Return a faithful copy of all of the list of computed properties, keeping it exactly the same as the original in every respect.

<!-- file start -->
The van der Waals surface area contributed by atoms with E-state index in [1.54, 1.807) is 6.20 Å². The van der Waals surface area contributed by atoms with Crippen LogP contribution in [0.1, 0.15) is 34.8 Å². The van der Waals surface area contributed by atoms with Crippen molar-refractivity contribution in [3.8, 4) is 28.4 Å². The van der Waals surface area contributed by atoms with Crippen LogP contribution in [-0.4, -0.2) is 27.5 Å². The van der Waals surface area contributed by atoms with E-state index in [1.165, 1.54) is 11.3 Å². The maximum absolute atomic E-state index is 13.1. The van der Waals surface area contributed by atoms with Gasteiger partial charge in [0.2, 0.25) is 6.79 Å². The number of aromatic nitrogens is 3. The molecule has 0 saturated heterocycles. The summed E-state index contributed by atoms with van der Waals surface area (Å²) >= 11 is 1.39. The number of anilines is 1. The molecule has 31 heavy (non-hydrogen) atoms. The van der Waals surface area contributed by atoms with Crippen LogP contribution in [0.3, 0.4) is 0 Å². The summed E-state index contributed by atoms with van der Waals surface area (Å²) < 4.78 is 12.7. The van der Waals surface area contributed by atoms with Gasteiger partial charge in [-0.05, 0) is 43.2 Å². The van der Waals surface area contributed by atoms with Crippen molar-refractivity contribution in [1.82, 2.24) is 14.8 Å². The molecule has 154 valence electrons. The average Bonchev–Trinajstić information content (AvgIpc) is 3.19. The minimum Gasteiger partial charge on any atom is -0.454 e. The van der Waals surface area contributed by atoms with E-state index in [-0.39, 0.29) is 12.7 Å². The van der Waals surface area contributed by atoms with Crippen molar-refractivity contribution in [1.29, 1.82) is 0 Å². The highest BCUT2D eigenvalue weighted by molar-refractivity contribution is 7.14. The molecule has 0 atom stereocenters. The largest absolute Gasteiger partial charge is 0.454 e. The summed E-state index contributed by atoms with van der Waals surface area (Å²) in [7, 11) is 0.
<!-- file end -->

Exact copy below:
The van der Waals surface area contributed by atoms with E-state index in [1.54, 1.807) is 6.20 Å². The van der Waals surface area contributed by atoms with Crippen LogP contribution in [0.1, 0.15) is 34.8 Å². The van der Waals surface area contributed by atoms with Crippen molar-refractivity contribution in [3.8, 4) is 28.4 Å². The van der Waals surface area contributed by atoms with Crippen LogP contribution in [-0.4, -0.2) is 27.5 Å². The van der Waals surface area contributed by atoms with E-state index in [1.165, 1.54) is 11.3 Å². The maximum absolute atomic E-state index is 13.1. The van der Waals surface area contributed by atoms with Gasteiger partial charge in [0.2, 0.25) is 6.79 Å². The number of aromatic nitrogens is 3. The molecule has 0 saturated heterocycles. The summed E-state index contributed by atoms with van der Waals surface area (Å²) >= 11 is 1.39. The number of anilines is 1. The molecule has 31 heavy (non-hydrogen) atoms. The van der Waals surface area contributed by atoms with Crippen LogP contribution in [0.3, 0.4) is 0 Å². The summed E-state index contributed by atoms with van der Waals surface area (Å²) < 4.78 is 12.7. The van der Waals surface area contributed by atoms with Gasteiger partial charge in [-0.05, 0) is 43.2 Å². The van der Waals surface area contributed by atoms with Crippen molar-refractivity contribution in [1.82, 2.24) is 14.8 Å². The molecule has 154 valence electrons. The average Bonchev–Trinajstić information content (AvgIpc) is 3.19. The minimum Gasteiger partial charge on any atom is -0.454 e. The van der Waals surface area contributed by atoms with E-state index in [-0.39, 0.29) is 12.7 Å². The van der Waals surface area contributed by atoms with Crippen molar-refractivity contribution in [1.29, 1.82) is 0 Å². The highest BCUT2D eigenvalue weighted by molar-refractivity contribution is 7.14. The molecule has 0 atom stereocenters. The largest absolute Gasteiger partial charge is 0.454 e. The summed E-state index contributed by atoms with van der Waals surface area (Å²) in [7, 11) is 0.